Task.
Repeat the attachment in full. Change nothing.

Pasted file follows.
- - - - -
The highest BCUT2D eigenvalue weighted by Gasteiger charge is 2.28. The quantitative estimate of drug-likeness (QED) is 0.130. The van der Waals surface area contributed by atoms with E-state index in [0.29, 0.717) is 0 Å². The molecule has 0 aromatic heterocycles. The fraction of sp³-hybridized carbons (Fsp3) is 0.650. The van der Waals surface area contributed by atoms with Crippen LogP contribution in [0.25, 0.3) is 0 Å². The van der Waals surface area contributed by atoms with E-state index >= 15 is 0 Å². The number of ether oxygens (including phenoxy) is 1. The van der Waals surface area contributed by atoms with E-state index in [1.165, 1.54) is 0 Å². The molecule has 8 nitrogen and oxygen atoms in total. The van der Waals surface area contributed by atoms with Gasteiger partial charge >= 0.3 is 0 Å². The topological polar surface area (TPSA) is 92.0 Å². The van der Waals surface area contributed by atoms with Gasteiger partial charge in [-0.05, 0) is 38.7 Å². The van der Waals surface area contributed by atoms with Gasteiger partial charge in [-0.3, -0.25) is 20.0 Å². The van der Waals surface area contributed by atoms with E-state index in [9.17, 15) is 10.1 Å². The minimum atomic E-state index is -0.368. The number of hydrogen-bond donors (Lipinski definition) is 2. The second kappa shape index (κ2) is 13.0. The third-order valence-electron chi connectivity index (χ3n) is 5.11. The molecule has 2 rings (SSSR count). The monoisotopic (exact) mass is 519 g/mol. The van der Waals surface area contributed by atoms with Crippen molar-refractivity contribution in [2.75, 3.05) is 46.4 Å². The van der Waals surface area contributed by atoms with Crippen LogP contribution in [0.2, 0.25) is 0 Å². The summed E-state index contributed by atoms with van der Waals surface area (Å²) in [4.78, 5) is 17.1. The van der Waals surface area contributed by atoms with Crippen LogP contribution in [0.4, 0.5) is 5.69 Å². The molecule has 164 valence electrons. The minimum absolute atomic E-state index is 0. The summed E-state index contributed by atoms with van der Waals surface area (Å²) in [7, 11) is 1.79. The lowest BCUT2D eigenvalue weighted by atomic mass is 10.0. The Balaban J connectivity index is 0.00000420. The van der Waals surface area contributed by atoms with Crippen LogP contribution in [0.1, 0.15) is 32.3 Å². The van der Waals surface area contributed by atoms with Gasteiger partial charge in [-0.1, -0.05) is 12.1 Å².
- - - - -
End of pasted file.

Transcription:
The highest BCUT2D eigenvalue weighted by Gasteiger charge is 2.28. The quantitative estimate of drug-likeness (QED) is 0.130. The van der Waals surface area contributed by atoms with E-state index in [0.29, 0.717) is 0 Å². The molecule has 0 aromatic heterocycles. The fraction of sp³-hybridized carbons (Fsp3) is 0.650. The van der Waals surface area contributed by atoms with Crippen LogP contribution in [0.25, 0.3) is 0 Å². The van der Waals surface area contributed by atoms with E-state index >= 15 is 0 Å². The number of ether oxygens (including phenoxy) is 1. The van der Waals surface area contributed by atoms with E-state index in [1.165, 1.54) is 0 Å². The molecule has 8 nitrogen and oxygen atoms in total. The van der Waals surface area contributed by atoms with Gasteiger partial charge >= 0.3 is 0 Å². The topological polar surface area (TPSA) is 92.0 Å². The van der Waals surface area contributed by atoms with Gasteiger partial charge in [-0.05, 0) is 38.7 Å². The van der Waals surface area contributed by atoms with Gasteiger partial charge in [-0.3, -0.25) is 20.0 Å². The van der Waals surface area contributed by atoms with E-state index in [9.17, 15) is 10.1 Å². The minimum atomic E-state index is -0.368. The number of hydrogen-bond donors (Lipinski definition) is 2. The second kappa shape index (κ2) is 13.0. The third-order valence-electron chi connectivity index (χ3n) is 5.11. The molecule has 2 rings (SSSR count). The monoisotopic (exact) mass is 519 g/mol. The van der Waals surface area contributed by atoms with Crippen molar-refractivity contribution in [2.75, 3.05) is 46.4 Å². The van der Waals surface area contributed by atoms with Crippen LogP contribution in [0.2, 0.25) is 0 Å². The summed E-state index contributed by atoms with van der Waals surface area (Å²) in [4.78, 5) is 17.1. The van der Waals surface area contributed by atoms with Crippen LogP contribution in [0.4, 0.5) is 5.69 Å². The molecule has 164 valence electrons. The minimum absolute atomic E-state index is 0. The summed E-state index contributed by atoms with van der Waals surface area (Å²) in [7, 11) is 1.79. The lowest BCUT2D eigenvalue weighted by atomic mass is 10.0. The Balaban J connectivity index is 0.00000420. The van der Waals surface area contributed by atoms with Crippen LogP contribution in [0.1, 0.15) is 32.3 Å². The van der Waals surface area contributed by atoms with Gasteiger partial charge in [-0.1, -0.05) is 12.1 Å².